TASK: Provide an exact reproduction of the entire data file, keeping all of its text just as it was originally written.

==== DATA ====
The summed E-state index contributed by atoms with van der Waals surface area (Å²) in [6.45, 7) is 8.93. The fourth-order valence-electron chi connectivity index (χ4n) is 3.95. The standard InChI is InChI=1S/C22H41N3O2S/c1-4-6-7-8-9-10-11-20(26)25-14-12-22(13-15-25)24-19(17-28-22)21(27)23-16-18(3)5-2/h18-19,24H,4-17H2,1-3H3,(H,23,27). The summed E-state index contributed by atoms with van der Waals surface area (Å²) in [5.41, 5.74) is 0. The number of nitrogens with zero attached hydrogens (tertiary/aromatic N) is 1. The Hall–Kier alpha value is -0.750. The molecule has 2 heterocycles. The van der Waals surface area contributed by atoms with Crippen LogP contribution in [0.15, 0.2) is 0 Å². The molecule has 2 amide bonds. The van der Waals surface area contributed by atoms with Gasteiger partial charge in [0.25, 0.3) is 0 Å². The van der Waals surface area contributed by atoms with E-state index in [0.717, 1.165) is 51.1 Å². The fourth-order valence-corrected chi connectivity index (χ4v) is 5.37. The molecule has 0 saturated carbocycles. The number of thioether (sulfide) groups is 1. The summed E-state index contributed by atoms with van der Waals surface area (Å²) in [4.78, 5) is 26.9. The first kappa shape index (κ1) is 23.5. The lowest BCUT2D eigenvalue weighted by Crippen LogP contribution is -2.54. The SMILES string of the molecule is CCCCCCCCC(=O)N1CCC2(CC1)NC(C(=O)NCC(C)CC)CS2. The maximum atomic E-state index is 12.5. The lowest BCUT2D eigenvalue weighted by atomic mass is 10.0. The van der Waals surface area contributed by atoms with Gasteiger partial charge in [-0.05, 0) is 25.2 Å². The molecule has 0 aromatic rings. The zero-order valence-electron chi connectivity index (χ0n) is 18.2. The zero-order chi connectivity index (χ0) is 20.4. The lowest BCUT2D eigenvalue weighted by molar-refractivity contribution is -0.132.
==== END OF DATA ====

The summed E-state index contributed by atoms with van der Waals surface area (Å²) in [6.45, 7) is 8.93. The fourth-order valence-electron chi connectivity index (χ4n) is 3.95. The standard InChI is InChI=1S/C22H41N3O2S/c1-4-6-7-8-9-10-11-20(26)25-14-12-22(13-15-25)24-19(17-28-22)21(27)23-16-18(3)5-2/h18-19,24H,4-17H2,1-3H3,(H,23,27). The summed E-state index contributed by atoms with van der Waals surface area (Å²) in [5.41, 5.74) is 0. The number of nitrogens with zero attached hydrogens (tertiary/aromatic N) is 1. The Hall–Kier alpha value is -0.750. The molecule has 2 heterocycles. The van der Waals surface area contributed by atoms with Crippen LogP contribution in [0.15, 0.2) is 0 Å². The molecule has 2 amide bonds. The van der Waals surface area contributed by atoms with Gasteiger partial charge in [0.25, 0.3) is 0 Å². The van der Waals surface area contributed by atoms with E-state index in [0.717, 1.165) is 51.1 Å². The fourth-order valence-corrected chi connectivity index (χ4v) is 5.37. The molecule has 0 saturated carbocycles. The number of thioether (sulfide) groups is 1. The summed E-state index contributed by atoms with van der Waals surface area (Å²) in [4.78, 5) is 26.9. The first kappa shape index (κ1) is 23.5. The lowest BCUT2D eigenvalue weighted by Crippen LogP contribution is -2.54. The SMILES string of the molecule is CCCCCCCCC(=O)N1CCC2(CC1)NC(C(=O)NCC(C)CC)CS2. The maximum atomic E-state index is 12.5. The lowest BCUT2D eigenvalue weighted by atomic mass is 10.0. The van der Waals surface area contributed by atoms with Gasteiger partial charge in [-0.05, 0) is 25.2 Å². The molecule has 0 aromatic rings. The zero-order valence-electron chi connectivity index (χ0n) is 18.2. The zero-order chi connectivity index (χ0) is 20.4. The lowest BCUT2D eigenvalue weighted by molar-refractivity contribution is -0.132.